People are yearning to know more about the natural world. Educate them! Release invasive species alerts to the general public and explain why the tree of heaven (Ailanthus altissima,) white mulberry(Morus alba), and the princess trees (Paulownia tomentosa) growing in the strips between multi-family complexes in Harlem, the Bronx, Queens and Staten Island must all be eradicated and replaced with native oaks. Woo urbanites with butterflies while educating them about how to behave around bees: “Bee Calm! You are lovely but the bee only cares about pollen and nectar of which you have none (I hope.) The goal is to show how we are impacted by biodiversity or the lack thereof and to increase our sense of responsibility towards urban ecology and our own well-being.
I recently observed a group of Hispanic delivery workers, with their electric bicycles parked nearby, taking a break in Astor Place. Close by was a “Private Gardens” sign of a luxury residential building. I was there with a horticulture crew to maintain the garden beds surrounding the Cooper Union. Designed by Piet Oudolf a few years ago, the planting areas were mostly bare, some with coffee cups and assorted pieces of trash and an occasional pile of dog poop. Every bed contained a clump of bluestar (Amsonia tabernaemontana.) Some contained species of asters and butterfly weed (Asclepias tuberosa) and common native violets. I was inspired by these tough plants and realized that with more regular maintenance and a budget for replacement plants, those large beds, each of which contained a (non-native) sawtooth oak tree (why?), could create a vibrant butterfly corridor in one of the most populated and culturally diverse parts of the city. How cool it would be to observe butterflies there while eating lunch.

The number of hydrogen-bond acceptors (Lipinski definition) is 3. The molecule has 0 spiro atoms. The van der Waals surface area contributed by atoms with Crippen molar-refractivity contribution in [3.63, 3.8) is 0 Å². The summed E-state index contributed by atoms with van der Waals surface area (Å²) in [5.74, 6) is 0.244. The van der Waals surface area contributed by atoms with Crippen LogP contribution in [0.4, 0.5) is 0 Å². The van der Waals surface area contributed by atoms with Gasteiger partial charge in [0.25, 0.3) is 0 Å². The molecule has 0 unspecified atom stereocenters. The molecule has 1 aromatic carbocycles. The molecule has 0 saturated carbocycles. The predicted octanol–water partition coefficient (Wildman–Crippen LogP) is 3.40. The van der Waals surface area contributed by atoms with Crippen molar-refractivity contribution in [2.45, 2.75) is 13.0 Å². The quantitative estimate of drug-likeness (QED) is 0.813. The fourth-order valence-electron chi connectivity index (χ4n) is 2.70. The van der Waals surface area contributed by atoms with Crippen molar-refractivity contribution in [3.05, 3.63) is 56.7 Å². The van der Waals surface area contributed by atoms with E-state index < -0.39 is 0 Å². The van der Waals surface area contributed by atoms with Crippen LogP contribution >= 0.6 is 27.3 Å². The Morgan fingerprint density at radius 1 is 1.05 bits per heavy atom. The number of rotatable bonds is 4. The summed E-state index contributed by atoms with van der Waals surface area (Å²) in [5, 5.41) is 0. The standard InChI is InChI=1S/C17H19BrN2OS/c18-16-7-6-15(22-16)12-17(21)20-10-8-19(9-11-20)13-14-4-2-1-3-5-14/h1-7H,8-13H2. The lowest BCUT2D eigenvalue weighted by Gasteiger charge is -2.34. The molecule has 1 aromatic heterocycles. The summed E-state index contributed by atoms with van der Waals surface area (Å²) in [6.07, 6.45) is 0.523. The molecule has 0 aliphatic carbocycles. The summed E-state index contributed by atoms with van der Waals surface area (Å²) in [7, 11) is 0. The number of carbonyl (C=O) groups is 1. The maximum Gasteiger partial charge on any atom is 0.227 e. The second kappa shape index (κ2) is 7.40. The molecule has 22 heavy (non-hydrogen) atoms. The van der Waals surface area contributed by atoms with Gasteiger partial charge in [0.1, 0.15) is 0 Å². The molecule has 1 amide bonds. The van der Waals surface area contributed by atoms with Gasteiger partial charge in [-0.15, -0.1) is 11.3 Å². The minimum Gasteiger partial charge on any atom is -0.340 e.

A fellow Harlem community gardener often tells the story of the time she discovered butterflies on the coneflower( Echinacea) and milkweed (Asclepias) plants that I gave her. They grew in a box on her balcony. She could not believe her eyes. I was even more surprised to find that she lived on the twenty-sixth floor of her apartment building. The story gave me hope that we will soon create butterfly corridors on multiple levels and form a network of habitats on window boxes and balconies throughout New York City.
From my own fourth-floor apartment I attract blue jays and mourning doves to my windowsills and I am not too upset to find a red-tailed hawk sitting on my fire escape, clutching one of my regular visitors – feathers everywhere. Migrating juncos roost in my window boxes, planted with heart-leaf aster (Aster cordifolius), blue stem goldenrod (Solidago caesia) and Christmas ferns (Polystichum acrostichoides). Evergreen plants or branches entice them to stay through winter. My herb window box produced swarms of black swallowtail caterpillars that started their life on eggs laid on parsley. I will add golden alexanders (Zizia aurea), a native host plant in the Apiaceae family.